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Wednesday, November 18, 2009

Transformed by the Tube - Oliver Green Talk

Last night I attended a fascinating talk at the London Transport Museum on how the London Underground transformed and in some senses actually created suburban towns between the 1st and 2nd World War. It's always good to see a
full lecture room, and even better when the room is filled with people of all ages and a roughly equal mix of men & women.

Live in Edgware posters

Oliver Green began with a quote from George Orwell on the "huge peaceful wilderness of outer London" and how few people actually admit to living in the suburbs. Much of the theme of the night was really how the suburbs aren't actually suburbs when they get a Tube station, as they change into this place that's neither town or countryside. There's a difficulty of marketing a place as the peaceful place to live, when at the same time you want to say it's really easy to get to the City. However, much of Transport for London's advertising tried to do that.

Golders Green posters

The poster of Golders Green, which was the first Tube suburb was a good illustration of this. You had the father still in his work clothes having time to tend his idyllic garden just after work & enjoy time with his wife & baby. Yet the London Underground can be seen in the background.

Golders Green was an example of how the area changed within about five years of the station being built. A shopping centre, theatre & cinema also helped the transformation.

Ickenham's station didn't transform the town

This was a good contrast to Ickenham, which hardly became a thriving suburb. I used to pass through Ickenham each day when I went to Brunel University & travelled into town on a work placement and even in the eighties, I hardly saw anyone get on or off the station.

Tube means housing

Green showed a beautiful poster from the 1920's which again tried to show how once a Tube station existed, housing and a town soon followed. No words were needed to put across this message.

Yet there was still this problem of keeping an idyllic suburban image. Once your town's built up it's not "the country" any more. People building houses often gave them a mock Tudor facade, with fake wooden beams. However, the stations were all modern.

The success of Morden

It was interesting that when stations like Morden were built, there were cheaper "workman" tickets before 8am. So people used to queue from the early morning & then hung around in central London before work. Green said that the picture above showed the really long orderly queue (top right) and that Morden was victim of its own success. "It had the beginnings of the Misery Line, even before that term was used", he said.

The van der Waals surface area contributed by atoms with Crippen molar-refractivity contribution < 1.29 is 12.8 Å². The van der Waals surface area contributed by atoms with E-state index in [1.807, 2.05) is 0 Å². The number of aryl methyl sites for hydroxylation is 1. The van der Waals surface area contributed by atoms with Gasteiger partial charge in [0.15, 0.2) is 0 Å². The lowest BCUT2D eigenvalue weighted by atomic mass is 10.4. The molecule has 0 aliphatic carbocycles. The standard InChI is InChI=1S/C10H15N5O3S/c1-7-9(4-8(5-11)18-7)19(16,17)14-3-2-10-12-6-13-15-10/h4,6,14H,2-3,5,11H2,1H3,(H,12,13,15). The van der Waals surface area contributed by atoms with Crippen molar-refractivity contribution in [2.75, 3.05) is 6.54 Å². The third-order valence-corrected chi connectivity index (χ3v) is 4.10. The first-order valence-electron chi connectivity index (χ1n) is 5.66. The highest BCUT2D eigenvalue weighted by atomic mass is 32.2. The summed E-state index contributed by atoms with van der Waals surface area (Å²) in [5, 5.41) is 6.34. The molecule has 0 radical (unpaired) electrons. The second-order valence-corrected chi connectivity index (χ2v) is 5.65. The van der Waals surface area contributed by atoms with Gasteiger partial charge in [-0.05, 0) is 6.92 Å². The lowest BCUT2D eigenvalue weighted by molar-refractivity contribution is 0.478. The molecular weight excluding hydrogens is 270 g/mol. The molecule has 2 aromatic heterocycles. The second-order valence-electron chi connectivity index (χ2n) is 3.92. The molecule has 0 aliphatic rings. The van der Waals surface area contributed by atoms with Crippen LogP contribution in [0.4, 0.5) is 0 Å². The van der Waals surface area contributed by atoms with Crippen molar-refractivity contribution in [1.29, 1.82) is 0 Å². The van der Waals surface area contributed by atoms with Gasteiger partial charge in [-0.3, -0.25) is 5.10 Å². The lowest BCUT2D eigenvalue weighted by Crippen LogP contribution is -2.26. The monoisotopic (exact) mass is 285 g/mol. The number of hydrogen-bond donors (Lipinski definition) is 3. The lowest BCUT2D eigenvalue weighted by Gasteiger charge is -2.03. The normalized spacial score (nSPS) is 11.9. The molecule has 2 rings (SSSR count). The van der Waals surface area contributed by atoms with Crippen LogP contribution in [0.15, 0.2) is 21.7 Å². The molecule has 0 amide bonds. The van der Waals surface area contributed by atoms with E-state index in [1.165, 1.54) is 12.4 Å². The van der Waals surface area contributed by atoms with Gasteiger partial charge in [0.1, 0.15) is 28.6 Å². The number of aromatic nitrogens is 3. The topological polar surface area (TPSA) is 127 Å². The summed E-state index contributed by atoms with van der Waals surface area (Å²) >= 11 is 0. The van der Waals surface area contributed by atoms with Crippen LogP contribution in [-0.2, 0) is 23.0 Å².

Here's a picture of the wooded area of Arnos Grove before the Tube came along, with a rather basic sign showing the area was reserved for the Underground.

Arnos Grove reserved for the Tube

These early stations along the Piccadilly Line built by Charles Holden were based on a library design from Stockholm. Holden called them "Brick boxes with concrete lids", but now they stand out for their art deco design and are all listed buildings.

Southgate Tube like a spaceship

I loved the image of Southgate Tube station at night. It really looked like a spaceship illuminated in the darkness.

Arnos Grove advertising

Again Green showed some Tube advertising at the time. Transport for London's principle was that a timetable wasn't needed and only the frequency of the trains was shown.

Two ways of advertising Piccadilly Line Extension

The problem of not knowing what image to portray to travellers was highlighted by the posters above. Transport for London used one of their best artists, Edward McKnight Kauffer, to produce a very modern (at the time) poster which just advertised the extension of the Piccadilly Line. Yet the poster on the left was less striking and more factual. "It's as if they weren't sure what customers would respond to best, so they tried everything", said Green.

King's Cross station with show home in the foreground

An area outside of King's Cross station was known as the "African Village", due to the chaotic mixture. But amongst that chaos, a show house was built (see the house in the front to the left), so you could compare this to the calm place you could live if you moved to the suburbs.

Green also showed the first printed example of Beck's Tube map. The map has always had the river on, just as marker rather than having any geographical relation to how the river runs through London.

Becks first printed Tube map

He advised us to pick up copies of the current riverless Tube map. "They'll be collectors items. The mayor's guaranteed that the river will be back on the next ones, so this current ones will be worth something", he laughed.

Green ended his talk with a look at Queensbury station. The name of the station came as the result of a competition where the public could win a few bob for naming it. The name of the station then became the name of the town that grew up around it. It was a great way to show how an area owed its whole development to the Tube.

Queensbury named after the Tube station

Hopefully some other people will write about Green's talk as I've not covered everything we learnt in the hour. All of the pictures I took on the night are in this Flickr set - Transformed by Tube.

Thanks to Oliver Green and London Transport Museum for putting this talk on and I'm looking forward to the next in the Suburbia series which will be on Betjeman & Metroland on January 19th 2010.

; Posted by annie mole Wednesday, November 18, 2009 Permalink COMMENT HERE